- Pan frying method: Once the oil is heated you can add the tofu. The oil should be about 350 degrees Fahrenheit (or 177 degrees Celsius)--hot, but not so hot that it smokes or splatters. You can use a meat or candy thermometer to test this, or you can drop a single bread crumb into the pan of oil. If lots of little bubbles start forming around it, the pan is ready. Very carefully add the tofu to the pan. For a 12” skillet, I would cook 6-8 pieces at a time, depending on how big each piece is. If you have a much smaller skillet, you may only want to cook one at a time. It’s important not to crowd the pan, otherwise the tofu may cook unevenly, the breading can be rubbed off, etc. Cook each piece for about 3-5 minutes on each side. Flip very carefully. You can cook until light-medium browned or a little bit more done if you prefer crispier tofu. Place each fully cooked tofu on a plate lined with paper towels to absorb the excess oil. Repeat with remaining tofu.
- Oven method: Similar to the air fryer method, lay your breaded tofu on a lined baking tray. Leave an inch of space around each piece so they can crisp up better. Optionally spray each with a little avocado oil (or similar, don’t use olive or coconut oil), but it’s not a necessity. The panko is still great without oil. Bake for 15-25 minutes, flipping halfway through and removing when both sides are the level of doneness you prefer. Panko tofu is done when both sides are at least medium browned in color and crispy to the touch.
- Serve: Serve immediately with your favorite dipping sauce like vegan bbq sauce, vegan ranch, vegan mayo mixed with sriracha, ketchup, etc. Or put it in another dish and enjoy however you like.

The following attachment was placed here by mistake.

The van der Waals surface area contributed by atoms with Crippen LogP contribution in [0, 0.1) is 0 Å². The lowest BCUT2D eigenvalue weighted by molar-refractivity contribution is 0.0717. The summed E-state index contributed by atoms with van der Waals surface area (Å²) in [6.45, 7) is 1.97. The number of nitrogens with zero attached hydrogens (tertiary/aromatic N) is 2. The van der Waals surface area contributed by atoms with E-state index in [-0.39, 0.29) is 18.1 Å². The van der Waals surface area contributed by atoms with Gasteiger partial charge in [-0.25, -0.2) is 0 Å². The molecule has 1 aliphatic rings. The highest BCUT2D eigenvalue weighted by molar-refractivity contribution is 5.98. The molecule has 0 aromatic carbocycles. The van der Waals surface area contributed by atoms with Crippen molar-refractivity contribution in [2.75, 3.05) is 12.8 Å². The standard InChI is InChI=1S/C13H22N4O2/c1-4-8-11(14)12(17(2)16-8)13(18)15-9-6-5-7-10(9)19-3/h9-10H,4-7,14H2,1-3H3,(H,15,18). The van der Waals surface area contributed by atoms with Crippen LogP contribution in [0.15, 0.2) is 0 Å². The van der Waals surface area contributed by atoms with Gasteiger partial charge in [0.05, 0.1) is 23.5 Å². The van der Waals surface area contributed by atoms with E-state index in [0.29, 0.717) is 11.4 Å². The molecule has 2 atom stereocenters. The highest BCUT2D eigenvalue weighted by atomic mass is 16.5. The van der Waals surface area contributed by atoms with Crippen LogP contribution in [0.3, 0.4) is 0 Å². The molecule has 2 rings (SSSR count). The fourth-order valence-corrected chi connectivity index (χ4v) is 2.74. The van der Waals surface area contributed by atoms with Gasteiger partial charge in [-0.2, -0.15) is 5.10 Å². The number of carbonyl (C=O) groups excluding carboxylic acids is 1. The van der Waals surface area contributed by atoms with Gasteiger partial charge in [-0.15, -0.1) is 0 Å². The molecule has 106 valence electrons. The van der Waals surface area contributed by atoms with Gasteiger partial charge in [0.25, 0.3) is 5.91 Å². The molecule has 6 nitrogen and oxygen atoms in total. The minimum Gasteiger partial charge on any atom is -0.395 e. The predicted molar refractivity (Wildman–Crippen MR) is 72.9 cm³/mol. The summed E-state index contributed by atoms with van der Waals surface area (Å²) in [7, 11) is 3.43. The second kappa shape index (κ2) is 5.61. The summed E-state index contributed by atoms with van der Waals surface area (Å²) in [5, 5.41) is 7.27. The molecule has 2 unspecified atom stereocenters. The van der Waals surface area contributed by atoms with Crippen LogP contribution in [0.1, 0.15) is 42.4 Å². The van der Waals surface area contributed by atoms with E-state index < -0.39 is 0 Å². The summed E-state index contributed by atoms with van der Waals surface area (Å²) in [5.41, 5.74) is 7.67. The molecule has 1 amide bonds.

- Store: Panko crusted tofu is really best on the first night, but if you have leftovers, you can store them for about 3 days. I recommend wrapping the leftovers in aluminum foil or parchment paper (so they aren’t touching, which can rub off the breading when it gets moist from the condensation) and then placing them in a container in the refrigerator. Reheat panko tofu in a pan, an air fryer, or an oven for a crispy texture. The microwave just kind of leaves the breading a bit soggy.
- Note 1: For this recipe, the best tofu is the kind that is sold in vacuum-sealed plastic, not a tub of water. I can usually find it in my local supermarket, Trader Joe’s, Asian market, and even Costco. If you can only find firm or extra firm tofu (that comes in water), you can still make this dish. You’ll want to drain the tub of tofu and press the block of tofu, using either a tofu press or two plates or cutting boards, paper towels, and a heavy weight (like books or a cast iron pan) for 20-30 minutes. Otherwise it may turn out soggy.
- Note 2: Regular flour, cornstarch or arrowroot powder will work, but I greatly prefer chickpea flour for breading tofu. It is a great gluten-free substitute option, but it also really amps up the protein and the texture of the breading in my opinion. A good trick for finding some if it isn’t in your regular grocery store (but check the baking section AND the gluten-free or natural section if there is one) or health food store, if you have an Indo-pak or Indian store nearby this flour is also known as “besan” or “gram flour.” You can also easily find it online. If you’d like to use regular all purpose flour instead, that will work. You may not need all of the non-dairy milk indicated in the recipe, so add and stir as needed. You’re looking for a thicker (but still drippy) pancake batter type consistency.
- Note 3: Cooking without oil? Use the air fryer (preferred) or oven methods. It’s not necessary and I make this all the time without oil!
- Prep Time: 10 minutes
- Cook Time: 10 minutes
- Category: Entree
- Method: Baking, Air fryer
- Cuisine: Asian
Keywords: Vegan Panko Tofu, Panko Tofu, Tofu Recipes